We are in a very uncertain position at the moment and Theresa May has said yesterday that the last possible date to vote on the current deal would be 21st January. Therefore, she will be meeting heads of other European states towards the end of this week, with the aim of negotiating a better deal; particularly on the question of the Northern Ireland backstop, which has proved so unpopular. But again, we are in extremely uncertain times at the moment because the thinking is that the deal is still likely to be rejected unless Theresa May manages to secure significant changes form the EU and the EU has not given any indication that those changes will be given.

The further issue is that if the UK goes back to Europe and asks for concessions or changes in relations to the backstop, will other European nations such as Spain or France also want to renegotiate the arrangement and ask for other changes. This leaves us in an extremely uncertain position and it potentially also impacts how stable the government is and how stable the Prime Minister’s position is.

There were various possibilities that could have occurred over the next few weeks or not have occurred. It was possible that the Labour Party would call what’s called a vote of no confidence in parliament in which case if they were successful in getting a majority the government would have to resign. Now, labour has so far indicated that they don’t plan to do that at this point in time. Were labour to call a vote of no confidence they would need the support of some conservative MPs and some members of the DUP and it’s quite unlikely at the moment that they would get that support, which could be the reason why they haven’t called for a vote of no confidence.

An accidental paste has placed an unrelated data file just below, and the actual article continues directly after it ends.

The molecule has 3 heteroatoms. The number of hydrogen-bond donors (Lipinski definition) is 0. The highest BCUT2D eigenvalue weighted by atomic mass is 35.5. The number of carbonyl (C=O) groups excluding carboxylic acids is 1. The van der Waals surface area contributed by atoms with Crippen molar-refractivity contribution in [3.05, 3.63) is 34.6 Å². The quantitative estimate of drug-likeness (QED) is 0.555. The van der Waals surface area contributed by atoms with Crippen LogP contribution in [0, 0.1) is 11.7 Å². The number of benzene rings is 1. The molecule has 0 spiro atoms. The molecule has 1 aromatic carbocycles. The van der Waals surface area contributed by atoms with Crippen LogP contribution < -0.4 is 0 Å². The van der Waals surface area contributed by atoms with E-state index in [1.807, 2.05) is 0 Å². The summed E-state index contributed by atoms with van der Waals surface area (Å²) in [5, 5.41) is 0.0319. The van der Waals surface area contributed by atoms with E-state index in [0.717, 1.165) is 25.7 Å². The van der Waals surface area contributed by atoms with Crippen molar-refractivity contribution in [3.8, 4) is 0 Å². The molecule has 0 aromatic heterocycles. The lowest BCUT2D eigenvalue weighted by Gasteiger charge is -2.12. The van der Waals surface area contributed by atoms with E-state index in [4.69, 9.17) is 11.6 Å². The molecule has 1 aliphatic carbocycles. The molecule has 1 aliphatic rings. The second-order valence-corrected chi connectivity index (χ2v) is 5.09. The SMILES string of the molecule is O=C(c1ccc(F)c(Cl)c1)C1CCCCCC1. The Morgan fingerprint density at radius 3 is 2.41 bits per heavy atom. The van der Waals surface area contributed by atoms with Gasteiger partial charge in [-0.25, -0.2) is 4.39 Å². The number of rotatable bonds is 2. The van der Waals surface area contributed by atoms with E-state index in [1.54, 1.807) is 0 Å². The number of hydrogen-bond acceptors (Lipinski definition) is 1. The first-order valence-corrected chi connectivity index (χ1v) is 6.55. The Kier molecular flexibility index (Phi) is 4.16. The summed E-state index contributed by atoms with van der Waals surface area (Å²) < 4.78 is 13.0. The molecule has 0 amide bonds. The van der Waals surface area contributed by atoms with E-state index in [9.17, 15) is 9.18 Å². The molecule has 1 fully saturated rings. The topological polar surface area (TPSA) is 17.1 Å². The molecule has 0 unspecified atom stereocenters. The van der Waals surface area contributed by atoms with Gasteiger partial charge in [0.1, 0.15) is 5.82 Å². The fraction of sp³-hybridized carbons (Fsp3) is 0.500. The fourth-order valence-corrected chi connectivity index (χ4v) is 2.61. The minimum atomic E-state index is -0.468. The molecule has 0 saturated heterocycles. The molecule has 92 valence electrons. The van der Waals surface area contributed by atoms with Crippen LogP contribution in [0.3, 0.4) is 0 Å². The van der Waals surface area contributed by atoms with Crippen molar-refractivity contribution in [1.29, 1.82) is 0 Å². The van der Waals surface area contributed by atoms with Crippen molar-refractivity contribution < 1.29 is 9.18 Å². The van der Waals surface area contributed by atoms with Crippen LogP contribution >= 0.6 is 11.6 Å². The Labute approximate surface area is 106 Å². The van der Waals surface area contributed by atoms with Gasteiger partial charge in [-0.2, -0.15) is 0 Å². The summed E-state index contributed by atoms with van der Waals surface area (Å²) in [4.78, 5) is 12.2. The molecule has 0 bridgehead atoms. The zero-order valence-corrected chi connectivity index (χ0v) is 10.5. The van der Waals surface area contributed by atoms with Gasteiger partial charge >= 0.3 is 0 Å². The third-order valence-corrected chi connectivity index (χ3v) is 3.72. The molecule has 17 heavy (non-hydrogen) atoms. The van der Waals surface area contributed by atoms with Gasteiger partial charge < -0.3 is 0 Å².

Now that we know that Theresa May’s own MPs have triggered a leadership election within the Conservative Party. So there had to be 48 letters from backbench MPs received by what’s called “The 1922 Committee” of the Conservative Party which triggers a Conservative leadership election. If Theresa May wins, it will not be possible to challenge her leadership within the Conservative Party for another year.

This means that constitutionally very uncertain times and it is very unclear what the outcome of the current crisis will be.

There will have to be a vote before parliament which effectively has been delayed and the latest date for the vote to happen apparently will be the 21st January. It may be that current concerns over the deal that’s on the table will have simply been delayed until January and MPs will then have their opportunities to vote on the deal. If significant changes are made to the deal in the meantime it’s possible that it might be voted through.